RiceTec keeps hybrid focus but adds varieties

• By Vicky Boyd,
Editor •

ricetec experimentals

RiceTec conducts numerous trials with prospective hybrid and varietal releases at its Harrisburg, Arkansas, facility — photos by Vicky Boyd

RiceTec is expanding its portfolio to include inbred rice lines – commonly called varieties — but the Alvin, Texas-based company plans to continue focusing on its core offerings of rice hybrids.

The first varieties could be on the market as early as 2022, depending on how they perform in university and company field trials.

“Hybrids will still be a major focus, but we know there’s a need for this in certain areas as far as the varietal market,” says Mason Wallace, RiceTec technical services manager. “The inbred piece is definitely new to us. We have some we’ve had in trials for the last four years.”

Tentatively planned for release in 2022 are two Max-Ace varieties and two Max-Ace hybrids, including one that has similar grain and yield potential to XP753.

The Max-Ace system has tolerance to over-the-top applications of HighCard, an ACCase herbicide from Adama that contains the active ingredient quizalofop. It is not yet registered for use on U.S. rice.

Pathway to varieties

Rice breeders identified potential inbred candidates from breeding lines as they were selecting for hybrid parents, Wallace said.
Hybrids are made when two parents with dissimilar traits are crossed. The result is F1 progeny with hybrid vigor that frequently results in superior characteristics.

All of RiceTec’s inbred lines are long grain, and several have good grain quality characteristics.

2 new FullPage hybrids for 2021

For the 2021 season, RiceTec plans to have introductory seed volumes of two new FullPage hybrids: RT7421 FP and RT7523 FP, Wallace says. Both have lower chalk.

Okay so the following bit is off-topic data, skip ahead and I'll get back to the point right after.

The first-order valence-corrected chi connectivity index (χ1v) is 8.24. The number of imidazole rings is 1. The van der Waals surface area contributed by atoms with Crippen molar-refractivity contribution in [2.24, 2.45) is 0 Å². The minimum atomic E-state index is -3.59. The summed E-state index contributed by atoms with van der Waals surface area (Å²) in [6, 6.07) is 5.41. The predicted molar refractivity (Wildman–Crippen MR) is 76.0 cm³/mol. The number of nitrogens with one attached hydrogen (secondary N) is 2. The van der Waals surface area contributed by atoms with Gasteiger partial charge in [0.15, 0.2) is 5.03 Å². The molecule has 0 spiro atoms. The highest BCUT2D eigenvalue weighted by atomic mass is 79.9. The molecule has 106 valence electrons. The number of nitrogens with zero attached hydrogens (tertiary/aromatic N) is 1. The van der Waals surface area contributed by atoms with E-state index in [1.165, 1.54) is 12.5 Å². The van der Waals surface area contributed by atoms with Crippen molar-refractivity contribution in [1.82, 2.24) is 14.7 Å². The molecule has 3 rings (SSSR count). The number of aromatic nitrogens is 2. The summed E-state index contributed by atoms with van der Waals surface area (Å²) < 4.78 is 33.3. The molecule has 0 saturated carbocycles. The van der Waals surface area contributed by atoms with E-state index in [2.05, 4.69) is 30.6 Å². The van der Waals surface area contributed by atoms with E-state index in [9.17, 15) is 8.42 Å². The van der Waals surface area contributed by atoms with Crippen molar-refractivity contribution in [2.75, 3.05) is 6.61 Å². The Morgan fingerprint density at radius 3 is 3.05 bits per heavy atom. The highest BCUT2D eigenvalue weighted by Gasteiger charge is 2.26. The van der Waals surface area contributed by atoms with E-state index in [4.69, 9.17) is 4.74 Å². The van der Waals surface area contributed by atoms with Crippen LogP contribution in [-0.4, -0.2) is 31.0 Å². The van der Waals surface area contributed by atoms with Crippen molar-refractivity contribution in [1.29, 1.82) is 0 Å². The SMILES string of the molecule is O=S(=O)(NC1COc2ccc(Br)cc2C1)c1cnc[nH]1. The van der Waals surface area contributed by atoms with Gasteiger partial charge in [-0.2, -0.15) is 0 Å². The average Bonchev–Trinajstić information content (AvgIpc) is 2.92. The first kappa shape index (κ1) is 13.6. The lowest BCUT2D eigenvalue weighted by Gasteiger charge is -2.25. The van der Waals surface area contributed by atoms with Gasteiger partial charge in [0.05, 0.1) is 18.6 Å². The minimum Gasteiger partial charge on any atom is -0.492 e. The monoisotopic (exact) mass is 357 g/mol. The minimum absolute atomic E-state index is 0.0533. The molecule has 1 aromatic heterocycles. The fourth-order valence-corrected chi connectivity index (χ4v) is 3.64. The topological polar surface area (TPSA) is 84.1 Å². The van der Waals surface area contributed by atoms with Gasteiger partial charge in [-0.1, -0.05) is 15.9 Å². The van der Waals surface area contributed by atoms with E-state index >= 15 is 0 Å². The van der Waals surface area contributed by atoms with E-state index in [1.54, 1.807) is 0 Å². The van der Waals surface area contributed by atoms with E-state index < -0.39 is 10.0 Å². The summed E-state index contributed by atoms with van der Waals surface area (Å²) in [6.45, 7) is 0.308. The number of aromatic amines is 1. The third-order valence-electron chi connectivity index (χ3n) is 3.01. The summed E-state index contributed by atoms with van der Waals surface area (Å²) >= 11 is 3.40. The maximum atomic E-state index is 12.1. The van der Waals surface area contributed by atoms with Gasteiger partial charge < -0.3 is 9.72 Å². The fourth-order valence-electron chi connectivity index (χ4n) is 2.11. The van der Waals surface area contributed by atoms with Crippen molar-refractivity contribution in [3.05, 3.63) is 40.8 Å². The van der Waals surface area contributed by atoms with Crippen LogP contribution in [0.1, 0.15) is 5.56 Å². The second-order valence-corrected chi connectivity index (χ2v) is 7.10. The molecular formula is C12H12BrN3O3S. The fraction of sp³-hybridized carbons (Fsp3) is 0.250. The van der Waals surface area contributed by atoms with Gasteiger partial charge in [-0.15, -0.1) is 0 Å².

squad seed encrustment

Several FullPage hybrids will come with Squad seed encrustment (right) that allows the pubescent seed to flow better through the planter.

They will join RT7321 FP and RT7521 FP, introduced in 2020. For the 2021 season, the company also plans to have larger volumes of RT7321 FP.

“This will be our largest FullPage product this year,” said Van McNeely, RiceTec director of sales and technical services. “We saw higher demand, but we just didn’t have the supply this year, so we’re increasing the seed production.”

FullPage hybrids were developed to have tolerance to over-the-top applications of the IMI herbicides Preface and Postscript from Adama.

Several FullPage hybrids will come with Squad seed encrustment that allows the pubescent seed to flow better through the planter. As with other RiceTec hybrids, it also comes with a full complement of insecticide, fungicide, gibberellic acid and zinc seed treatments.

“One of the biggest things with the encrustment is we’re able to pump up the zinc rates,” Wallace says. “In high pH soils, low zinc may be an issue.”

RT7421 FP has similar agronomic characteristics to the conventional hybrid, RT7401, but with tolerance to over-the-top applications of Preface and Postscript herbicides.

RT7401 is a new low-chalk hybrid that has performed very well this year, sometimes out yielding the industry hybrid standard, XP753, Wallace says.

RT7523 FP is slightly shorter in stature and has agronomic characteristics similar to RT7501, except it also has tolerance to Preface and Postscript herbicides.

“We’re still evaluating 7401 and 7501,” McNeely said. “We’re looking at the historical performance and they’re not quite to the level of XP753, which is our benchmark on yield. But 7421 is doing extremely well this year.”